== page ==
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Dressing for the Cold

The importance of dressing warmingly during winter activities can not be understated. It is necessary not only for the enjoyment but the safety of the individual in cold weather.

The key to dressing for the cold is layering. Each layer performs a specific function and outer layer can be shed as things begin to heat up throughout the day and the activity level. There are three basic layers:

  1. Base Layer – (wicking) – This is the layer that is closest to your skin. It’s purpose is to wick sweat away from your skin.
  2. Middle layer – (insulation) – Insulation is used to retain body heat.
  3. Outer Layer – (shell) – The shell provide protection from wind, rain, and other things the outside environment throws at you.

Depending upon the weather conditions it may be necessary to either have multiple layers within a layer or different components depending upon the conditions that are expected.

Base Layer

The purpose of the base layer is to wick sweat away from the skin. Sweating if your bodies way of helping to control temperature. In hot environments when the skin is exposed to air that is no problem, as you sweat, the sweat evaporates and cools the skin. When you are bundled up for the cold weather it is not possible for the water in your sweat to escape and take the heat with it.

The wicking layer provides the same function as the evaporation. It allows the water to be drawn away from the skin and allow your bodies heat regulation system to work. It also prevents the moisture from working against you when or if the wet layer is exposed.

When choosing a wicking layer it is important to choose the proper material. Wool and silk are good natural choices, but cotton is not. There are also synthetics and blends that also work well.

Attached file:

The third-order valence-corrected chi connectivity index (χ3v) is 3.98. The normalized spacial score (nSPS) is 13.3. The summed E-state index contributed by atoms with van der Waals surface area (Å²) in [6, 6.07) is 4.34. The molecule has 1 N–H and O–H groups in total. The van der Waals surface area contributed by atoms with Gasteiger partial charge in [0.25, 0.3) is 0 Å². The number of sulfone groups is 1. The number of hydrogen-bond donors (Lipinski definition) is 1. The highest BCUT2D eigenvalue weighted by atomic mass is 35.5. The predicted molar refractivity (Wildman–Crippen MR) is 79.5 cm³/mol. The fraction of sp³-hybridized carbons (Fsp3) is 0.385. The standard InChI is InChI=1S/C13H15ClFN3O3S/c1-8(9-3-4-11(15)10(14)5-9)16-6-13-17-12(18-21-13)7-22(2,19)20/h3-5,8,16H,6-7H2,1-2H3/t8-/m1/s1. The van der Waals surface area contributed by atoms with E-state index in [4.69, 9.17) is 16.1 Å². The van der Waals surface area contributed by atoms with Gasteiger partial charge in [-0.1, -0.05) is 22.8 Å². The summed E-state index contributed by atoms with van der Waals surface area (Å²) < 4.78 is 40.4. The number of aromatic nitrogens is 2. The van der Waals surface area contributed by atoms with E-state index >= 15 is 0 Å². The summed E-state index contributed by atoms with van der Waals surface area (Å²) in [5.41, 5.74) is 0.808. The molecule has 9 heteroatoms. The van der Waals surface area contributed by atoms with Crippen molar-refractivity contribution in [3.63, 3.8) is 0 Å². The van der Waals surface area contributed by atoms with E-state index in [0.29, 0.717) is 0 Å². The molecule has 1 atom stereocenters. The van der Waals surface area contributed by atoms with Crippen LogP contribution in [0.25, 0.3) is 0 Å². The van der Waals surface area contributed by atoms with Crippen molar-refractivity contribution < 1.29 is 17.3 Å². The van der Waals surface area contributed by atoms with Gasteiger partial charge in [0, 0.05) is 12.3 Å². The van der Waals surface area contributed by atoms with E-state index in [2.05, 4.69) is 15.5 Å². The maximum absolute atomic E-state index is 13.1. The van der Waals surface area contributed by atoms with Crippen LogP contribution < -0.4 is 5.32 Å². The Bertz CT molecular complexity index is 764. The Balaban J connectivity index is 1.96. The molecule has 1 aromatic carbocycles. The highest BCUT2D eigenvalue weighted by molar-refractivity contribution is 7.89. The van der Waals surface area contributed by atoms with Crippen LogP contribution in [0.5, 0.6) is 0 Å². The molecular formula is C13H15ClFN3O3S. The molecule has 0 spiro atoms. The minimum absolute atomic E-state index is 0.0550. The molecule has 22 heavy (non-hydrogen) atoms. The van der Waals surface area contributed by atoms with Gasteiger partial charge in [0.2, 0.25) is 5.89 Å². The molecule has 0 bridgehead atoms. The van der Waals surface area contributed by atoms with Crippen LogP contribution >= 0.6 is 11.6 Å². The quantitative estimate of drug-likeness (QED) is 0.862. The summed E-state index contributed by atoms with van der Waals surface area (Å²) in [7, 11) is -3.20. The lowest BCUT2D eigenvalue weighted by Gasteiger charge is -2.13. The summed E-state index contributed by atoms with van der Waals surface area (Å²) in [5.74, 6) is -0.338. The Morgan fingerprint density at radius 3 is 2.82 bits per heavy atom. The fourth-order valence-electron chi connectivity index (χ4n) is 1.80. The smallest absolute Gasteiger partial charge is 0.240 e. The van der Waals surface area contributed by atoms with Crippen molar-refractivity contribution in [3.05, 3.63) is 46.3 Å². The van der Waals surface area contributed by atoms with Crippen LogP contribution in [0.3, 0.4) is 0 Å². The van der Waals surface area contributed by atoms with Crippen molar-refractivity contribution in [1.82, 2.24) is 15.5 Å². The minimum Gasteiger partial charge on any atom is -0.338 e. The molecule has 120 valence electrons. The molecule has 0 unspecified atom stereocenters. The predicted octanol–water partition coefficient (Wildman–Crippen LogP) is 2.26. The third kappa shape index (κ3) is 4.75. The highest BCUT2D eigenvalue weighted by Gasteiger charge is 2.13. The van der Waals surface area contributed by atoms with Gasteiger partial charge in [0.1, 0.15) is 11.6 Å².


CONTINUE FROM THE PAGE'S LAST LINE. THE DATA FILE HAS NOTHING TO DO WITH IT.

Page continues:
The colder it is outside, it may be necessary to add additional or wicking layers that cover more of the body.

For this layer to be effective wicking the sweat away from your skin, it must be next to your skin. The wicking lay works best when it is comfortable snug fit.

Insulation Layer

The insulating layer retains the body body heat. Depending upon the expected weather conditions and the activities, it may be necessary to have multiple insulation layers.

For this layer, it is important to choose materials that provide good insulating properties. These could include polyester fleece, down , or synthetic insulated clothing.

The colder it is or the more variation expected in the temperature or activity level, it may be advantage to have multiple insulation layers.

As the activity level or temperature changes throughout the day, it may be advantageous to be able to control the amount insulation.

Outer Shell

The outer shell provide protection from the elements. It should be wind and water resistant at the least. It also needs to fit comfortably over the other layers. Crushing the insulating layer will reduce its effectiveness.